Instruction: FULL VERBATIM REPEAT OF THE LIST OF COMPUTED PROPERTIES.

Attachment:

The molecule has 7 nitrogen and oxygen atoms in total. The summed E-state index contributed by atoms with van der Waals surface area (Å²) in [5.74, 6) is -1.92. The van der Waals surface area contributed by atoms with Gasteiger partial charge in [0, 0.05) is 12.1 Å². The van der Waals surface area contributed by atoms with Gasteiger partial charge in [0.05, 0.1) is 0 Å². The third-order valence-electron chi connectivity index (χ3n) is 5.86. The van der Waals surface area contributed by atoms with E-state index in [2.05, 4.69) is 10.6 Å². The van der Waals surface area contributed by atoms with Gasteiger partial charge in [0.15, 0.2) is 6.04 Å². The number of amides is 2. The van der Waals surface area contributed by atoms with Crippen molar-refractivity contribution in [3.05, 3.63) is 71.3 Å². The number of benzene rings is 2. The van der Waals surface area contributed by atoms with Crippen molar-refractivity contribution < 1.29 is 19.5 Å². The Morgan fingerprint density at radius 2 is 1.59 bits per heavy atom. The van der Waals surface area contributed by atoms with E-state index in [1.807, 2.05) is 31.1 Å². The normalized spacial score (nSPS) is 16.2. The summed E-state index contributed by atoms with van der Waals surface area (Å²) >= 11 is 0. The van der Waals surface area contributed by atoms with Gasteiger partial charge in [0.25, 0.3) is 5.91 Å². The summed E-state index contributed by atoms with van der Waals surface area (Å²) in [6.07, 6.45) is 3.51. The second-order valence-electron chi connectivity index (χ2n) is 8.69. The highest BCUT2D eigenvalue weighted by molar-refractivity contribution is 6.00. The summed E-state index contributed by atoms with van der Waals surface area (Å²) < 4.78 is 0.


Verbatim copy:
The molecule has 7 nitrogen and oxygen atoms in total. The summed E-state index contributed by atoms with van der Waals surface area (Å²) in [5.74, 6) is -1.92. The van der Waals surface area contributed by atoms with Gasteiger partial charge in [0, 0.05) is 12.1 Å². The van der Waals surface area contributed by atoms with Gasteiger partial charge in [0.05, 0.1) is 0 Å². The third-order valence-electron chi connectivity index (χ3n) is 5.86. The van der Waals surface area contributed by atoms with E-state index in [2.05, 4.69) is 10.6 Å². The van der Waals surface area contributed by atoms with Gasteiger partial charge in [0.15, 0.2) is 6.04 Å². The number of amides is 2. The van der Waals surface area contributed by atoms with Crippen molar-refractivity contribution in [3.05, 3.63) is 71.3 Å². The number of benzene rings is 2. The van der Waals surface area contributed by atoms with Crippen molar-refractivity contribution < 1.29 is 19.5 Å². The Morgan fingerprint density at radius 2 is 1.59 bits per heavy atom. The van der Waals surface area contributed by atoms with E-state index in [1.807, 2.05) is 31.1 Å². The normalized spacial score (nSPS) is 16.2. The summed E-state index contributed by atoms with van der Waals surface area (Å²) >= 11 is 0. The van der Waals surface area contributed by atoms with Gasteiger partial charge in [0.25, 0.3) is 5.91 Å². The summed E-state index contributed by atoms with van der Waals surface area (Å²) in [6.07, 6.45) is 3.51. The second-order valence-electron chi connectivity index (χ2n) is 8.69. The highest BCUT2D eigenvalue weighted by molar-refractivity contribution is 6.00. The summed E-state index contributed by atoms with van der Waals surface area (Å²) < 4.78 is 0.